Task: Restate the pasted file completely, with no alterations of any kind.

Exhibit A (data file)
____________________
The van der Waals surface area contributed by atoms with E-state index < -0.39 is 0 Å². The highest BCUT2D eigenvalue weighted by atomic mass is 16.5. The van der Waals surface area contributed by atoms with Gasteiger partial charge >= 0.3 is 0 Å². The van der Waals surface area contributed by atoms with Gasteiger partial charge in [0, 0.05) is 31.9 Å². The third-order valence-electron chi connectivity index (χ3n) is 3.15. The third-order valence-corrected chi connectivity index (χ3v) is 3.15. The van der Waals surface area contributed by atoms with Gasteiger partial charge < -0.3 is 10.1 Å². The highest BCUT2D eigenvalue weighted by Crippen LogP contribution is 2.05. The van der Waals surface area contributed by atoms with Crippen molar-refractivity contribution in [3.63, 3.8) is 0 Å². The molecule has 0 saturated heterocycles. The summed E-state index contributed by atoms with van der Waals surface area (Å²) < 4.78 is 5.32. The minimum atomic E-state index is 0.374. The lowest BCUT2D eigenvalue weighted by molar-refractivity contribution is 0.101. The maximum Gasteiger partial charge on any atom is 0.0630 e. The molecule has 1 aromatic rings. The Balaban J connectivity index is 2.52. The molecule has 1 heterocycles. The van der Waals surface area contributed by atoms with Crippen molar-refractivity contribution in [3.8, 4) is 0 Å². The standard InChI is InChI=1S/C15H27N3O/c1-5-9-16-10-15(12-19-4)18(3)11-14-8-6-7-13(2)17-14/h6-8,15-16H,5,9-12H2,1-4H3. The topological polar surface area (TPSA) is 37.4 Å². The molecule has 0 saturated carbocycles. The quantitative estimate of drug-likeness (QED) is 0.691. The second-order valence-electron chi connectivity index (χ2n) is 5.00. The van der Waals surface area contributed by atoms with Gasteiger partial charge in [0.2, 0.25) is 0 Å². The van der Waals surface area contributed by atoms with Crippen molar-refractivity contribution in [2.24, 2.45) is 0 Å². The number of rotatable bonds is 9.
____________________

The van der Waals surface area contributed by atoms with E-state index < -0.39 is 0 Å². The highest BCUT2D eigenvalue weighted by atomic mass is 16.5. The van der Waals surface area contributed by atoms with Gasteiger partial charge >= 0.3 is 0 Å². The van der Waals surface area contributed by atoms with Gasteiger partial charge in [0, 0.05) is 31.9 Å². The third-order valence-electron chi connectivity index (χ3n) is 3.15. The third-order valence-corrected chi connectivity index (χ3v) is 3.15. The van der Waals surface area contributed by atoms with Gasteiger partial charge < -0.3 is 10.1 Å². The highest BCUT2D eigenvalue weighted by Crippen LogP contribution is 2.05. The van der Waals surface area contributed by atoms with Crippen molar-refractivity contribution in [3.63, 3.8) is 0 Å². The molecule has 0 saturated heterocycles. The summed E-state index contributed by atoms with van der Waals surface area (Å²) < 4.78 is 5.32. The minimum atomic E-state index is 0.374. The lowest BCUT2D eigenvalue weighted by molar-refractivity contribution is 0.101. The maximum Gasteiger partial charge on any atom is 0.0630 e. The molecule has 1 aromatic rings. The Balaban J connectivity index is 2.52. The molecule has 1 heterocycles. The van der Waals surface area contributed by atoms with Crippen molar-refractivity contribution in [3.8, 4) is 0 Å². The standard InChI is InChI=1S/C15H27N3O/c1-5-9-16-10-15(12-19-4)18(3)11-14-8-6-7-13(2)17-14/h6-8,15-16H,5,9-12H2,1-4H3. The topological polar surface area (TPSA) is 37.4 Å². The molecule has 0 saturated carbocycles. The quantitative estimate of drug-likeness (QED) is 0.691. The second-order valence-electron chi connectivity index (χ2n) is 5.00. The van der Waals surface area contributed by atoms with Gasteiger partial charge in [0.2, 0.25) is 0 Å². The van der Waals surface area contributed by atoms with Crippen molar-refractivity contribution in [2.24, 2.45) is 0 Å². The number of rotatable bonds is 9.